Advice on types of hand and electric planes and how to use them correctly for diy. Details of techniques for smoothing and planing wood to make timber square and the use of a surform.
Many novice woodworkers find using a hand plane correctly the hardest technique to master. Power planes can take a lot of the hard work out of planing rough boards and are ideal for trimming doors and frames for a perfect fit.
Take care, as with all sharp tools, keeping the body (particularly hands) behind the blade to avoid accidents.
Hand plane techniques
Always try to plane in the direction of the grain. If the plane jars and the shavings break up, you are probably planing against the grain.
Set the plane up correctly to make the job easier. On the body of the plane, there are two screws, underneath the blade, which can be loosened to adjust the width of the mouth. The wider the opening, the thicker the cut. The depth of cut can be adjusted by turning the brass knob behind the blade and the lateral adjustment lever should be used if the blade protrudes at an angle. Make sure the cap iron is set close to the blade edge (1.5mm) to give a fine cut.
When planing a piece of wood wider than the sole of the plane, the corners of the blade will tend to produce fine grooves in the wood. You can round the sharp edges a little by putting more pressure on the sides when you are honing the blade.
Plane diagonally across wide boards – the shearing action of a diagonal stroke will stop the plane jamming against wild grain.
To complete the planing, always make a couple of light passes along the full length of the board.
End grain is the most difficult part of a piece of timber to plane as the fibres are often at 90 degrees to the surface and are easily torn by the blade. Work towards the centre of the board or add a scrap piece of wood to the back of the work to support the rear edges. The low angle of the block plane blade (13-21 degrees) makes it perfect for cutting through end grain.
A plane will glide over the surface of a piece of wood far better if the friction is reduced. So, keep the sole clean of dirt and resin and grind any machining marks away with wet ‘n’ dry paper. Lightly wax the sole every time you start with a piece of candle.
Surforms consists of hundreds of tiny plane blades cut from one metal blade. The result is an efficient smoothing tool that comes in a variety of profiles and can be used for finishing any shape that can’t be planed flat with a bench plane. Use with short strokes, like a rasp or file. Work from the edge inwards for end grain.
Planing timber square
Although most DIY joinery projects could be made with wood that has been planed square by the timber merchant (PSE), the quality of finish which can be achieved using a bench plane is still better than machines.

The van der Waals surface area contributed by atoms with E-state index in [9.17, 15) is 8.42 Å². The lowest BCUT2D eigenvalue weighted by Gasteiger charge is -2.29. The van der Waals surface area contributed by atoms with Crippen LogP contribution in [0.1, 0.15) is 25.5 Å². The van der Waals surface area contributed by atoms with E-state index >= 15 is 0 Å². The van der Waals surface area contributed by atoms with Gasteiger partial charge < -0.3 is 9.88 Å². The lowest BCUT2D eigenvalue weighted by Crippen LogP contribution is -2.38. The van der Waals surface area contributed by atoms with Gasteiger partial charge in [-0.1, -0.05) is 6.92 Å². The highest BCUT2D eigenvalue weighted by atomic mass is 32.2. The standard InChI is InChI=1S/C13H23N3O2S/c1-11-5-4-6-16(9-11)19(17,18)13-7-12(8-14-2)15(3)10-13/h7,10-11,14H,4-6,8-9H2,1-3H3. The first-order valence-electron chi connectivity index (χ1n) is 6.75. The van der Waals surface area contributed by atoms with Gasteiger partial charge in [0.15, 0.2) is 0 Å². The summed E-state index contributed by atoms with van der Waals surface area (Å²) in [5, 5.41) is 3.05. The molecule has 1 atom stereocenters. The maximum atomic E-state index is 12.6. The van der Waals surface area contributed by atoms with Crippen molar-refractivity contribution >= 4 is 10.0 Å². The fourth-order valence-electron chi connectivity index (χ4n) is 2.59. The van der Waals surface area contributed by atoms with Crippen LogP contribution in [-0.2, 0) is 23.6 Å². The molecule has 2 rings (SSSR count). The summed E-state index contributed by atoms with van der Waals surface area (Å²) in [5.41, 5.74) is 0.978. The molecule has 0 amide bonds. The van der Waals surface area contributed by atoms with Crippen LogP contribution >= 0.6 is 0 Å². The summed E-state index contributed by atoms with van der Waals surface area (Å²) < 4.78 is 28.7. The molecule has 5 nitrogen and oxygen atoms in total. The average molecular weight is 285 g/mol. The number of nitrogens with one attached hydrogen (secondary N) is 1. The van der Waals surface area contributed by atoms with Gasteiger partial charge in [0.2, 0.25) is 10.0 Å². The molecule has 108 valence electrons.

Plane one face of your board completely flat with a jack plane. The length of the tool’s sole (380mm) means it can skim high points of wood rather than simply riding over them as a try plane may do.
Hold the wood up to the light and look along its length. Mark the high spots that will need to be removed. Plane off any raised areas, diagonally across the grain. You can check if the board is flat by dragging a straight edge along with it – any gaps under the edge are low points.
Use a try plane to square up the first edge and use a try square to check your progress. The edge should be flat and at 90 degrees to the planed face. Make face and edge marks on the board.
Finish by trimming the other edge to the width required and finally turn the board over and flatten the remaining face.
Planes – power
When buying a portable power planer look for:
As powerful a motor as you can afford, at least 400W is ideal.
Definite click-stopped cutting depth adjustment.
Comfortable front handle.
Fittings for a side fence.
Bevel cutting groove along the centre of the soleplate.
Generous rebate capacity – at least 18mm if possible.
Plastic drop-down toe at the rear to stop the blades damaging the workbench surface
Using a planer
As with all power tools, follow the manufacturers’ safety instructions carefully.
Place the front of the plane on the end of the wood, but make sure the cutter block isn’t touching the timber. Gently press down on the front handle and turn on the planer. Move the tool at an even rate along with the wood. When you reach the end, transfer pressure to the rear handle and glide off the wood to avoid taking a deep gouge out of the last few millimetres of the work. Choose a portable planer that can be inverted in its own accessory stand if you want to plane a lot of small pieces.
Planing wide boards
To even out a wide surface, set the planer to its finest cut and plane diagonally to the grain, in overlapping strokes. You will still need to use a hand plane to get rid of slight machining marks. You can buy cutters with rounded off corners that do not leave heavy ‘tramlines’ on the surface.
Make several light passes rather than trying to take off a lot of timber in one go.